the gardenia tale

My father's devotion to my mother is a wonder to behold. Four times a year, he and I engage in overly-complex, clandestine gift-obtaining operations, desperate not to repeat ourselves. Valentine's, Mother's Day, Birthday & Christmas - the ritual is almost as important as the gift itself, whatever it may be. Sometimes he asks. Sometimes I ask. This is part of the subterfuge. Mom will tell us something simple, practical, or both. That will be my present, because it's usually the cheapest as well. Then we'll come up with something nicer or more extravagant and that will be from him, because he pays for it. Half the time it's my idea, half the time it's his. It works well. We're a good double act and all the secrecy lets us fulfill that yearning every guy has to be a secret agent.

This past Mother's Day, mom told dad she wanted a gardenia. Aside from the fact it was a plant, dad and I were pretty clueless. But we found a nice garden supply shop, ordered a couple and they went down a storm. Mom really liked them. She really liked the surreptitious surprise present as well, I'm sure. But the gardenias were lovely. Even I liked them. They smelled amazing. For 5 years I tasted & judged wines, mentioning 'heady floral notes' on the nose and now admit that until I'd smelled these gardenias, I knew naught of 'heady floral notes'. It was like Turkish Delight but without the sickly confection. Like smelling a real, ripe strawberry having only ever had McDonald's strawberry milkshakes beforehand.

I took special interest in these gardenias. They need quite a bit of attention and they don't like the cold. My only experiences with plants involved putting up Christmas trees and a couple of bonsai trees I was given when I was 11 or 12. Bonsais were the coolest plants ever in the late eighties. The shallowness of the decade allowed a tradition thousands of years old to be grasped as a fad by the ignorant. I was one of the ignorant. Too young to make a fashion statement with my dwarf trees, instead I used them as dramatic scenery when playing with my Star Wars and GI Joe toys. My mother refused to get one with a water feature, probably for the best. I didn't take good care of them and they died. They deserved better. So did the gardenias.

The hectic travel schedule at the beginning of the summer, combined with the drought and hosepipe ban, spelled their doom. One looked mummified, the vibrant green of the leaves replaced with terminal brown and grey, a single touch enough to bring the whole lot into an autumnal pile at the base of its pot. The other fared little better; some green remained but, like the lawn, it was mostly scorched, the healthy patches looking the aberration rather than the norm. They looked pathetic. Mom said one was beyond help and we considered chucking them both out.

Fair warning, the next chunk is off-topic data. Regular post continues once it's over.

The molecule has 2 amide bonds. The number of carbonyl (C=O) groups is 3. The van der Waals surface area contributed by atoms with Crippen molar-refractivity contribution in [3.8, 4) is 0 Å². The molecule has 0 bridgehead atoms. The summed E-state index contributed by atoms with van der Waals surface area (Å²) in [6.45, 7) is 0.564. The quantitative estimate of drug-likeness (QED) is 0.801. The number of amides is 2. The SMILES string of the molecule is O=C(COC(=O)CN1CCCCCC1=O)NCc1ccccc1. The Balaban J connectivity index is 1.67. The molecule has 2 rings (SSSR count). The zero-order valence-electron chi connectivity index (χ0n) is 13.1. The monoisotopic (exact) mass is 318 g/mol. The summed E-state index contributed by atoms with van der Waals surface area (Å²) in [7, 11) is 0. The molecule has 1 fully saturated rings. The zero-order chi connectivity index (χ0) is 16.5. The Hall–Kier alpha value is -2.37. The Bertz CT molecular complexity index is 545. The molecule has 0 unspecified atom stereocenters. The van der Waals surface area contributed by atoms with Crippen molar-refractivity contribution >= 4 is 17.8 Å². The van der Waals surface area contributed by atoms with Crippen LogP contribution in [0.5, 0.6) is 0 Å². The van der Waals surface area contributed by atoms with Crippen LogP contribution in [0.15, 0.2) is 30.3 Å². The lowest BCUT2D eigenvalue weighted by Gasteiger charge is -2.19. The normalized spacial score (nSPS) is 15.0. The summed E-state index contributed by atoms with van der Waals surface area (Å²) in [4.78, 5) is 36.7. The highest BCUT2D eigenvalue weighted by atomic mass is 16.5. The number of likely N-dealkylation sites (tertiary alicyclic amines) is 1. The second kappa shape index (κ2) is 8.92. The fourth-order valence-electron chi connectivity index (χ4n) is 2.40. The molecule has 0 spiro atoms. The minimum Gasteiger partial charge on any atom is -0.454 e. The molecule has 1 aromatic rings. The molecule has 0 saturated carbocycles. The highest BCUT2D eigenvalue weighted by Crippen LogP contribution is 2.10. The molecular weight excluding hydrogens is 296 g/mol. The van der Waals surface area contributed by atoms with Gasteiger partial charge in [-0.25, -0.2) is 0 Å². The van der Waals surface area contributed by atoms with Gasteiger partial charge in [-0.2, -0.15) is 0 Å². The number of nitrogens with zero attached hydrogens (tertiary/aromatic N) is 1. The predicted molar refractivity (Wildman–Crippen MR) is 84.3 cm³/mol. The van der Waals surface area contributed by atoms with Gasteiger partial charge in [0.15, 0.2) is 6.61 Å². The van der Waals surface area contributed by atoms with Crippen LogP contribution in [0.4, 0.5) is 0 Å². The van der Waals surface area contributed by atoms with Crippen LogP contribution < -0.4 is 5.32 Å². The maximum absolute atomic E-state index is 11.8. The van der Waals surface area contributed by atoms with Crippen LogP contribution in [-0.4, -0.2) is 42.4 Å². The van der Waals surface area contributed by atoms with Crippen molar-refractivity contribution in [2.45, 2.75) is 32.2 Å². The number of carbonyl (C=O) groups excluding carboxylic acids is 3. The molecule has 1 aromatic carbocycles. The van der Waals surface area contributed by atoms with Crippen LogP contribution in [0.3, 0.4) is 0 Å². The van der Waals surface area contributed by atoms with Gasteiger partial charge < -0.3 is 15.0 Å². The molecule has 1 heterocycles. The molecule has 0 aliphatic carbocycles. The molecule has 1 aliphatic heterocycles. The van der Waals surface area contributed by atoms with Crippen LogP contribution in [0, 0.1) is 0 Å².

I said no, I wanted to nurse them both back to health. So we pruned all the dead stuff off to salvage the healthy and let it grow. Pruning is a harsh art. Anything dead must go, even if the living still clings to it. What remains looks more dead than what you began with. The pathetic twigs breaking through the soil look like someone planted kindling. You've only got faith that whetever's left behind can grow back. It's optimism at its best, but most brutal.

Yesterday I found a half dozen tiny green bulbs emerging on those pathetic twigs.

Pruning my CV has been more difficult. Untended for over 3 years, dead leaves and dry twigs abound. High School education is no longer important when you're 30. Dead leaves & dry twigs, it must go, though fond, vibrant memories cling to it. University, the most defining years of my life, gets put to the bottom of the pot - it provided the growth but is no longer part of the foliage. It's fertiliser. First jobs, bartending and building, essential to nostalgia, their menial aspects badges of pride and proof of proper labour, are no longer relevant, memories of a decade ago - pruning shears at the ready. The agonies and tortures of terrible jobs must be snipped, leaving only the upsides and lessons learned to thrive unhindered. Things I felt defined me, as I was, lie at the bottom of the pot.

The twigs are all that's left.

But they're about to sprout.